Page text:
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How to handle feedback you disagree with

Let’s be honest – feedback (even when constructive) is never easy (either to give or receive it). However, when comments are reasonable, you can gain a lot from this difficult discussion. But what if the feedback you get is, in your opinion, wrong and unreasonable?

For example, what happens when your supervisor says that you are not on time for work while you have never been late in your life? Or how do you react when he tells you that he would like to see you taking more initiatives while you can – without even thinking – list at least three recent ones?

You sigh. Feedback always “snaps” a little. But especially if they tell you to improve skills of which you feel proud of, comments become even more outrageous.

What can you do then? Since comments come from your supervisor the question is: do you just have to smile while feeling unkind? Or do you have to insist that you do everything right and look selfish and stubborn?

The situation is undoubtedly difficult. That’s why Workathlon has gathered for you the 4 … lifesaving steps you have to follow the next time your supervisor suggests you an improvement that you disagree with!

1. Ask for examples

Your instinct urges you to support yourself and tell your supervisor how wrong he/she is. But, as in any disagreement, it is smart to put things down and try to get into the other’s position. Usually in such cases there are two scenarios. Your behavior could be misunderstood by your supervisor or (and I know that’s hard to say!) that his/her comment on you really is justified – and you just would not have identified your own shortcomings.

The best way to understand this is to ask your supervisor to give you a specific example that demonstrates the behavior he/she describes. This will help you get a better picture of the source of his/her comments.

What if your supervisor cannot think of any examples? Well, that’s the good case for you! With greater ease, you will make him realize that his/her feedback is invalid – maybe you do not have to do anything altogether.

2. Say Thanks

What do you mean “thanks”? This person points his finger to a defect that you have (but do not think you have) and you thank him?

First of all, suppose he does not make the remark maliciously. Perhaps your manager has actually wrongly valued the situation or unknowingly exaggerated something insignificant.

Either way, remember this: They give you feedback because, as your employer, he/she invests in your growth and wants to see you improve. No matter how wrong it may be, his/her action deserves your gratitude!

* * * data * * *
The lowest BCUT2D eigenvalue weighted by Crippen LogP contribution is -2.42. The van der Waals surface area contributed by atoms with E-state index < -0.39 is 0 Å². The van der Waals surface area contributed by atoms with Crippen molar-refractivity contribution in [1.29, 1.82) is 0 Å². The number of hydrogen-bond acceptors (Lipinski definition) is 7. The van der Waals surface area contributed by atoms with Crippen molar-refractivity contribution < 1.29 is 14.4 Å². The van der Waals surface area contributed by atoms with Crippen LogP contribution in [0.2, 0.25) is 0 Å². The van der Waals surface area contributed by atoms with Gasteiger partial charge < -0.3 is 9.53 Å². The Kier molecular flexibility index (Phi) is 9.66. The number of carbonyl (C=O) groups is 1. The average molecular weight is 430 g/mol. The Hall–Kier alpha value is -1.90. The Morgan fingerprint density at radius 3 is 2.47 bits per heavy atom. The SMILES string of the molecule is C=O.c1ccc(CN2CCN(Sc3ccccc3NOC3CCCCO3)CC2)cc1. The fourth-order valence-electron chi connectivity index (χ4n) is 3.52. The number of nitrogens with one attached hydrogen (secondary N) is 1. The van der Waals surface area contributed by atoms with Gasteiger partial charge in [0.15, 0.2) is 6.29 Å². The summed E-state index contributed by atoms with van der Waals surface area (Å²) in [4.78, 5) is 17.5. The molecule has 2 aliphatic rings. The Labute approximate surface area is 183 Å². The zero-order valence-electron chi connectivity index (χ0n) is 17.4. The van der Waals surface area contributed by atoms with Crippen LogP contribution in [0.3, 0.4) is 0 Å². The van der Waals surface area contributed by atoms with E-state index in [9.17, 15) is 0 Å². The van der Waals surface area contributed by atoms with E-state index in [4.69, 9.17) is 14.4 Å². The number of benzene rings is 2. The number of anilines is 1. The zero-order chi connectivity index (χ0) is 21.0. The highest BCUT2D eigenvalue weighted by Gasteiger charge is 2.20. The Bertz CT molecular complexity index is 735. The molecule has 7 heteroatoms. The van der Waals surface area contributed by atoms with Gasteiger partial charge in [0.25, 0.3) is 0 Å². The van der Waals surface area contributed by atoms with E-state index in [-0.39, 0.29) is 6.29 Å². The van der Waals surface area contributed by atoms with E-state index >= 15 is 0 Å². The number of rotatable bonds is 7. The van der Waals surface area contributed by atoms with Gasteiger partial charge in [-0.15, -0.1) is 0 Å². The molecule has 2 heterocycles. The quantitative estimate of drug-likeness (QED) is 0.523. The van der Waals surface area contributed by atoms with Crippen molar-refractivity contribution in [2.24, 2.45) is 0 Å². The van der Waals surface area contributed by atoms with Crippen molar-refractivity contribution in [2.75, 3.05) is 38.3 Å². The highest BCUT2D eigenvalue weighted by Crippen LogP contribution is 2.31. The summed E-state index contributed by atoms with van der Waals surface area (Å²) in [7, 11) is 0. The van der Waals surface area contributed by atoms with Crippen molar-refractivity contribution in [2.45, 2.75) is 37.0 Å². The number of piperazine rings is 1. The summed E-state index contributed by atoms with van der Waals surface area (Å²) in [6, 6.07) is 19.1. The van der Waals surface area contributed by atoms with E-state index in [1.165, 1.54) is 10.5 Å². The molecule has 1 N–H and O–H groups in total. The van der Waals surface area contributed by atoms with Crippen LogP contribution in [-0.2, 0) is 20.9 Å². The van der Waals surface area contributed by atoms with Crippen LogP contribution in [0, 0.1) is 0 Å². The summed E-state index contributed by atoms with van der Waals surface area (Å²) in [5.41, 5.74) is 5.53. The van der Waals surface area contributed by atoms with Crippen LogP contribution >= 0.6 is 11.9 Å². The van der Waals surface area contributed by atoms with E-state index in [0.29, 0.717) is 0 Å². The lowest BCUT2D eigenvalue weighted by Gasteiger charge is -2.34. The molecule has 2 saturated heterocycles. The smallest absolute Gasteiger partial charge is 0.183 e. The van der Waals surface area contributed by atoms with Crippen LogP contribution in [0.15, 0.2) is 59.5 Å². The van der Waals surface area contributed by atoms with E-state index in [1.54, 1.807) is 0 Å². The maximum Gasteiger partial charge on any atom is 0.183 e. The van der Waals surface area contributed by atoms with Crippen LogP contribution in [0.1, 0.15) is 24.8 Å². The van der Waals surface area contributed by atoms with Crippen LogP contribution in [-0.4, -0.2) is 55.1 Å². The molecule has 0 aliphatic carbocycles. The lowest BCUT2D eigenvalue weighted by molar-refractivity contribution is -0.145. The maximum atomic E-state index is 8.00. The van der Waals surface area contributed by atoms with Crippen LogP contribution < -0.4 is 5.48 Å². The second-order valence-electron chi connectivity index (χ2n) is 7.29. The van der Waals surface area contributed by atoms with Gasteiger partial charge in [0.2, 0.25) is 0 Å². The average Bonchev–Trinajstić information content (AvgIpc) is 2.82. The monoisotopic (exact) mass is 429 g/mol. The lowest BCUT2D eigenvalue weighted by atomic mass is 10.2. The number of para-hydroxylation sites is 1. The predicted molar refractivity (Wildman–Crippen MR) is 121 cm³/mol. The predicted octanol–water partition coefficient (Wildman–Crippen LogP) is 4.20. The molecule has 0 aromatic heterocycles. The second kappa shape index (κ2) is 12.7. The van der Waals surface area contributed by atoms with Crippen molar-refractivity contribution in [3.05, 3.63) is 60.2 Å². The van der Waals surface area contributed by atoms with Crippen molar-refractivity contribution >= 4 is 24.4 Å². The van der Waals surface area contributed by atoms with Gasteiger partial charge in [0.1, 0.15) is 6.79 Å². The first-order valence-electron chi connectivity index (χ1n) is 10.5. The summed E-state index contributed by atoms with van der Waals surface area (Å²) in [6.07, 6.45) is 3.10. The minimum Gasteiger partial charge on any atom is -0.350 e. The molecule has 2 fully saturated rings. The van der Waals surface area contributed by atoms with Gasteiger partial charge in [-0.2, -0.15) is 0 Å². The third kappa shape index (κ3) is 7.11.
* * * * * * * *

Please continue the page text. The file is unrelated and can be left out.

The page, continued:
After a short “thank you”, you can also stress how much you respect your supervisor’s opinion.

3. Disagree with respect

Now is the point you were expecting since the very beginning – where you can defend yourself and say that you think the feedback you got is unfounded.

Disagreement with your supervisor always provokes nervousness, especially when you run the risk of being simply someone who is not receptive to feedback.

The key here is to present evidence to support your point of view. You must have at least one specific example that contrasts your manager’s positions to ensure that your disagreement is not unreasonable.

4. Ask questions

What happens next will depend on how your supervisor will respond to your immediate disagreement. However, it does not hurt to ask a few questions.

First of all, by asking questions you look more open-minded, as you show that you are willing to engage in a discussion about your perceived behavior.

And, secondly, the questions direct the conversation back to your supervisor, giving him/her room for further comments. This alone proves that you are still open to improve yourself and your work.

To sum up, getting feedback is not the best case – let alone when it is unfounded. However, when you know you are right, you do not have to take these comments way too personally. If you follow the aforementioned four steps, you will succeed in disagreeing in a “revolutionary” way, while courteously and professionally.

Oh! And for employers worrying about how to give feedback to their employees, a detailed article by Workathlon is coming soon!

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